The Samaradana is an institution for which our friend Asirvadam entertains peculiar veneration. This is simply an abundant feast of Brahminical good things, to which the “fat and greasy citizens” of the caste are bidden by some zealous or manœuvring Soodra,—on occasion of the dedication of a temple, perhaps, or in a season of drought, or when a malign constellation is to be averted, or to celebrate the birth or marriage of some exalted personage. From all the country round about, the Brahmins flock to the feasting, singing Sanscrit hymns and obscene songs, and shouting, Hara! hara ! Govinda! The low fellow who has the honor to entertain so select a company is not suffered to seat himself in the midst of his guests, much less to partake of the viands he has been permitted to provide; but in consideration of his “deed of exalted merit,” and his expensive appreciation of the beauties and advantages of high-caste society, as expressed in all the delicacies of the season, he may come, when the last course has been discussed, and, prostrating himself in the sashtangam posture, receive the unanimous asirvadam of the company. If, in taking leave of his august guests, he should also signify his sense of the honor they have done him, by presenting each with a piece of cloth or a sum of money, he is assured that he is altogether superior in mind and person to the gods, and that, if he is wise, he will not neglect to remind his friends of his munificence by another exhibition of it within a reasonable time.

In the creed of Asirvadam the Brahmin, the drinker of strong drink is a Pariah, and the eater of cow’s flesh is damned already. If, then, he can tell a cocktail from a cobbler, and scientifically discriminate between a julep and a gin-sling, it must be because the Vedas are unclasped to him; for in the Vedas all things are taught. It is of Asirvadam’s father that the story is told, how, when a fire broke out in his house once, and all the pious neighbors ran to rescue his effects, the first articles saved were a tub of pickled pork and a jar of arrack. But this, also, no doubt, is the malicious invention of some satirical rogue of a Soodra. Asirvadam, as is well known, recoils with horror from the abomination of eating aught that has once lived and moved and had a being ; but if, remembering that, you should seek to fill his soul with consternation by inviting him to inspect a fig under a microscope, he would quietly advise you to break your nasty glass and “go it blind.”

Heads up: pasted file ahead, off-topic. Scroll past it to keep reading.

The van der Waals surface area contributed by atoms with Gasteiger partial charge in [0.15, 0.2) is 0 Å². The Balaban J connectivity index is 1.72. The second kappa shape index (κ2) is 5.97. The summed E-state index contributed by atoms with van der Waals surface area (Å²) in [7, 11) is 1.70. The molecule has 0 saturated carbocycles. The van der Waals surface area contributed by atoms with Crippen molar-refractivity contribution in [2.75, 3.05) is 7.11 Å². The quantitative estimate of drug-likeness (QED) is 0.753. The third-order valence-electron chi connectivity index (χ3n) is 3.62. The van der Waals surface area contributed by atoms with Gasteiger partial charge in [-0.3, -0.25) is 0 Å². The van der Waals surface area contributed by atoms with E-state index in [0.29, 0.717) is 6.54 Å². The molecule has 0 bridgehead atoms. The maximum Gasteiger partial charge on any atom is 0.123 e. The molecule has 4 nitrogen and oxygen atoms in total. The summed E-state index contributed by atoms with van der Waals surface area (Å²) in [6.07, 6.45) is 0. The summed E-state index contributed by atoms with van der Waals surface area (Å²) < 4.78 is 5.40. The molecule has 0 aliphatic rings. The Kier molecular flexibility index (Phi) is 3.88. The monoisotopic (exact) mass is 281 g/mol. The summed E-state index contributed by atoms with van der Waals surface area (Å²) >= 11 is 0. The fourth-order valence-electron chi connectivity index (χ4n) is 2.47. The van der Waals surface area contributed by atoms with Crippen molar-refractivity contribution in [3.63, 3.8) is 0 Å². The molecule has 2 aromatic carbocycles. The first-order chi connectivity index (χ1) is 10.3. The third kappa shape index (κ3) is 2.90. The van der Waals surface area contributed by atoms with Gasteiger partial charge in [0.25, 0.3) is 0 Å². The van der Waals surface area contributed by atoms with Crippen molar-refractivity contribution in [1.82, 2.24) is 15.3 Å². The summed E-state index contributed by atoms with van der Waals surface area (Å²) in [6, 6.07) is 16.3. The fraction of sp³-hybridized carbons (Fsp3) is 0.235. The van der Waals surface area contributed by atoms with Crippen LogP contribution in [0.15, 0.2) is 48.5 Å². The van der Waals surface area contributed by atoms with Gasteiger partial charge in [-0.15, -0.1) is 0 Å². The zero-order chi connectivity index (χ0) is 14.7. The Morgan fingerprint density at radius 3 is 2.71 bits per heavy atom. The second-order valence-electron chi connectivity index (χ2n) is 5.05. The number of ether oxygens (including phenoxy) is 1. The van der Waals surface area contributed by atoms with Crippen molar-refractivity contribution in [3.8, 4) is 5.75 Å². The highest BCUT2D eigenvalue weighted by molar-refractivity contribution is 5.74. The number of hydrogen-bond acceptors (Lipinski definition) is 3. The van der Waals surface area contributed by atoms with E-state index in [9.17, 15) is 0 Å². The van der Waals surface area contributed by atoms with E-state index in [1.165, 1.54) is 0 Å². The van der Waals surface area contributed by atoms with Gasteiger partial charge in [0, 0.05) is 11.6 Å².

But there is one custom which Asirvadam the Brahmin observes in common with the Pariah, and that is the solemn ceremonial of Death. When his time comes, he dies, is burned, and presently forgotten; and it is a consolation for his ever haring been at all, that some one is sure to be the richer and happier and freer for his ceasing to be. True, he may assume new earthly conditions, may pass into other vexatious shapes of life; but the change must ever be for the better in respect of the interests of those who have suffered by the powers and capabilities of the shape which he relinquishes. He may become a snake; but then he is easily scotched, or fooled out of his fangs with a cunning charmer’s tom-tom;—he may pass into the foul feathers of an indiscriminately gluttonous adjutant-bird; but some day a bone will choke him;—his soul may creep under the mangy skin of a Pariah dog, and be kicked out of compounds by scullions; he may be condemned to the abominable offices of a crow at the burning ghauts, a jackal by the wells of Thuggee, or a rat in sewers; but he can never again be such a nuisance, such a sore offence to the minds and hearts of men, as when he was Asirvadam the Brahmin.

Fortunate indeed will he be, if the low, deep curses of all whom he has oppressed, betrayed, insulted, shall not have availed against him in his last hour. “Mayest thou never have a friend to lay thee on the ground when thou diest!”— no imprecation so fierce, so fell, as that; even Asirvadam the Brahmin abates his cruel greed, when some poor Soodra client, bled of his last anna, thinks of his sick wife, and the darling cow that must be sold at last, and grows desperate. “Mayest, thou have no wife to sprinkle the spot with cow-dung where thy corpse shall lie, and to spread the unspotted cloth; nor any cow, her horns tipped with rings of brass, and her neck garlanded with flowers, to lead thee, holding by her tail, through pleasant paths to the land of Yama ! May no Purohita come to strew thy bier with the holy herb, nor any next of kin be near to whisper the last mantra!”

Horrid Soodra ! But though thy words make the soul of Asirvadam shiver, they are but the voice of a dog, after all, and nothing can come of them. Asirvadam the Brahmin has raised up lusty boys to himself, as every good Brahmin should; and they shall bind together his thumbs and his great toes, and lay him on the ground, when his hour is come,—lest the bed or the mat cling to his ghost, whithersoever it go, and torment it eternally. His wife shall spread beneath him a cloth that the hands of Kooleen Brahmins have woven. Lilies of Nilufar shall garland the neck of the happy cow that is to lead him safely beyond the fiery river, and the rings shall be golden wherewith her horns are tipped. A mighty concourse of clients shall follow him to the place of burning,—to “Rudra, the place of tears,”—whither ten Kooleen Brahmins will bear him; and as often as they set down the bier to feed the dead with a morsel of moistened rice, other Brahmins shall sing his wisdom and his virtues, and celebrate his meritorious deeds. When his funeral pyre is lighted, his sons, and his sons’ sons, and his daughters’ husbands, and his nephews, shall beat their breasts and rend the air with lamentations ; and when his body has been consumed, his ashes shall be given to the Ganges,—all save a certain portion, which shall be made into a paste with milk, and moulded into an image; and the image shall be set up in his house, that the Brahmins and all his people may offer sacrifices before it.